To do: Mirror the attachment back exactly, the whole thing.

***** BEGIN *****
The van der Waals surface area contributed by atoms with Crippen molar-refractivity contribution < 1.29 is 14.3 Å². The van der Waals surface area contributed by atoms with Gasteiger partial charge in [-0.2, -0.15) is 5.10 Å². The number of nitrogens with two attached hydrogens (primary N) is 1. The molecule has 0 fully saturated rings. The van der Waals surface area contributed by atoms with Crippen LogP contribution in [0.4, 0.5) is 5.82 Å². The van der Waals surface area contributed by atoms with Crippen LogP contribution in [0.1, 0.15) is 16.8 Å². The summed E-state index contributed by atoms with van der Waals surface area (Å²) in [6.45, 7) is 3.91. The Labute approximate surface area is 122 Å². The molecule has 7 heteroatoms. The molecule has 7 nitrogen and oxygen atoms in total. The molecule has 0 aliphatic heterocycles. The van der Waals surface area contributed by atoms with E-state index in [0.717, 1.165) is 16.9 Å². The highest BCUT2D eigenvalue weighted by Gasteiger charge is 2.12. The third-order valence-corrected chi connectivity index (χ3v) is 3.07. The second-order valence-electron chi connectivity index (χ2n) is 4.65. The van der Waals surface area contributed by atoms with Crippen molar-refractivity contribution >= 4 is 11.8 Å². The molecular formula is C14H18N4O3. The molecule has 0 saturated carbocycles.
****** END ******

The van der Waals surface area contributed by atoms with Crippen molar-refractivity contribution < 1.29 is 14.3 Å². The van der Waals surface area contributed by atoms with Gasteiger partial charge in [-0.2, -0.15) is 5.10 Å². The number of nitrogens with two attached hydrogens (primary N) is 1. The molecule has 0 fully saturated rings. The van der Waals surface area contributed by atoms with Crippen LogP contribution in [0.4, 0.5) is 5.82 Å². The van der Waals surface area contributed by atoms with Crippen LogP contribution in [0.1, 0.15) is 16.8 Å². The summed E-state index contributed by atoms with van der Waals surface area (Å²) in [6.45, 7) is 3.91. The Labute approximate surface area is 122 Å². The molecule has 7 heteroatoms. The molecule has 7 nitrogen and oxygen atoms in total. The molecule has 0 aliphatic heterocycles. The van der Waals surface area contributed by atoms with E-state index in [0.717, 1.165) is 16.9 Å². The highest BCUT2D eigenvalue weighted by Gasteiger charge is 2.12. The third-order valence-corrected chi connectivity index (χ3v) is 3.07. The second-order valence-electron chi connectivity index (χ2n) is 4.65. The van der Waals surface area contributed by atoms with Crippen molar-refractivity contribution >= 4 is 11.8 Å². The molecular formula is C14H18N4O3. The molecule has 0 saturated carbocycles.